Is the Full Faith and Credit Clause Still 'Irrelevant' to Same-Sex Marriage?: Toward a Reconsideration of the Conventional Wisdom

20 Pages Posted: 11 Jul 2014 Last revised: 18 Jul 2014

See all articles by Steve Sanders

Steve Sanders

Indiana University Maurer School of Law

Date Written: January 1, 2014

Abstract

There exists an entrenched conventional wisdom that the Full Faith and Credit Clause is irrelevant to the question of whether one state must recognize another state's marriage. Marriage, according to this conventional wisdom, is simply another subject for ordinary lawmaking -- no different from things like workers' compensation, insurance regulation, gas royalties, or fishing licenses -- where each state gets to decide policy for itself. According to this view, marriage is nothing really special. States can apply each other's laws as a matter of comity if they choose, but nothing in the Constitution forces them to do so. The Court has never actually spoken to the question.

In this Essay, I urge a reconsideration of the conventional wisdom. For more than a century, and continuing through last summer's landmark same-sex marriage decision in United States v. Windsor, the Supreme Court has characterized marriage as something “sacred,” “the most important relation in life,” “one of the ‘basic civil rights of man,’ fundamental to our very existence and survival,” a “status of immense import,” and something essential to an individual's “personhood and dignity.” If marriage is indeed as special, even unique, in our legal tradition as the Supreme Court says it is, then it is reasonable to argue that once a state has created a marriage, other states should be bound to recognize and respect it.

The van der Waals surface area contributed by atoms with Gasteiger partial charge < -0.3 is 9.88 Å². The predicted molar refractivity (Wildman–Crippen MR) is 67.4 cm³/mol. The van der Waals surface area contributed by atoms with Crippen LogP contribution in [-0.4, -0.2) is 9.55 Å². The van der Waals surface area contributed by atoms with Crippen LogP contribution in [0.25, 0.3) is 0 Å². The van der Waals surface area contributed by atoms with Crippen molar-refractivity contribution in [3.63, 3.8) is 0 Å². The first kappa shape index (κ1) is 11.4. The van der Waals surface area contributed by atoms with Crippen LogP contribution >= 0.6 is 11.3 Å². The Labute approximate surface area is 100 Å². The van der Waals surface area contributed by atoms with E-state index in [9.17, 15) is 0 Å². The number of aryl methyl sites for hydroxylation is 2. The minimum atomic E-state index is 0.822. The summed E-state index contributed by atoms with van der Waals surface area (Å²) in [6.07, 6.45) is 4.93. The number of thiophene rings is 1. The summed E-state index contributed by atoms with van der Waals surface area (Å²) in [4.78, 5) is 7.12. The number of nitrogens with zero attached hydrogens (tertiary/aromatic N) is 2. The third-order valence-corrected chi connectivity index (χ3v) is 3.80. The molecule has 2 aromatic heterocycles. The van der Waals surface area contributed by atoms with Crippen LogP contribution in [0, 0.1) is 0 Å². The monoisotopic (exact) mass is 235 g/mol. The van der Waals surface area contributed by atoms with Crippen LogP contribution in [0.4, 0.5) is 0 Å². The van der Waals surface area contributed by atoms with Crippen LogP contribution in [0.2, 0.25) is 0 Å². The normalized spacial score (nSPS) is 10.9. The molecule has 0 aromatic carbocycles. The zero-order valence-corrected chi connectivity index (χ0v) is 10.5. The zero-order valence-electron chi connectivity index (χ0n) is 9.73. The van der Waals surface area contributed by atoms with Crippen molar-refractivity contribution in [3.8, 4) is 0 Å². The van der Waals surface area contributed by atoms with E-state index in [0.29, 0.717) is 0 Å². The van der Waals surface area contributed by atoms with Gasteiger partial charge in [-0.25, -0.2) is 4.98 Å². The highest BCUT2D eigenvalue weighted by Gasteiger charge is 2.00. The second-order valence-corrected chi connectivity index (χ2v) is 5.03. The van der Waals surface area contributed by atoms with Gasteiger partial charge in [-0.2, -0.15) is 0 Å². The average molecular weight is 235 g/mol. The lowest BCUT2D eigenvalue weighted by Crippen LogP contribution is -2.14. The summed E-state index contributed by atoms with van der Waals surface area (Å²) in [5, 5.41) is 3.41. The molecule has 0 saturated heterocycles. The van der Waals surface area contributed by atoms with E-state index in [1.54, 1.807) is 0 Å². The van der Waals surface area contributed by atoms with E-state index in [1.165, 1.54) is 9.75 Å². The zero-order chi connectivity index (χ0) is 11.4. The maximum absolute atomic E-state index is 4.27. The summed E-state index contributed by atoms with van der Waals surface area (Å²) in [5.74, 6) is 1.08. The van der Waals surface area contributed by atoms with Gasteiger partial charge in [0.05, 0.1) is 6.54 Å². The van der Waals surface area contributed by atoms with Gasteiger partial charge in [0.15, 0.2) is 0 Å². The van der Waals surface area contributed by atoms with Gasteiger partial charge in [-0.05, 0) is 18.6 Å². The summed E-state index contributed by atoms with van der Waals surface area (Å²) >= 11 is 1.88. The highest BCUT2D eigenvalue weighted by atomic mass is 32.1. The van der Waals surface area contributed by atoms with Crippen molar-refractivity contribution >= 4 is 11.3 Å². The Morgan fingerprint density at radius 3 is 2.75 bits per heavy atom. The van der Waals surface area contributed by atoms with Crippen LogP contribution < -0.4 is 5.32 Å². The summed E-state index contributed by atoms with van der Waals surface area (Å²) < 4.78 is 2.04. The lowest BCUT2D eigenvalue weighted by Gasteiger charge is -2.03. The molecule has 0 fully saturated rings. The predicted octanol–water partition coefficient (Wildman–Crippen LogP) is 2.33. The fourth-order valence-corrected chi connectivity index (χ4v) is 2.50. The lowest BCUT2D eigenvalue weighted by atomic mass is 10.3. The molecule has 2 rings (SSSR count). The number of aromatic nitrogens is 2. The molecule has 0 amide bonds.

Keywords: full faith and credit, marriage, gay marriage, same-sex marriage, federalism, United States v. Windsor

Suggested Citation

Sanders, Steve, Is the Full Faith and Credit Clause Still 'Irrelevant' to Same-Sex Marriage?: Toward a Reconsideration of the Conventional Wisdom (January 1, 2014). Indiana Law Journal, Vol. 89, No. 1, 2014; Indiana Legal Studies Research Paper No. 294. Available at SSRN: https://ssrn.com/abstract=2464585

Steve Sanders (Contact Author)

Indiana University Maurer School of Law ( email )

211 S. Indiana Avenue
Bloomington, IN 47405
United States
812-855-1775 (Phone)

HOME PAGE: http://https://www.law.indiana.edu/about/people/bio.php?name=sanders-steve

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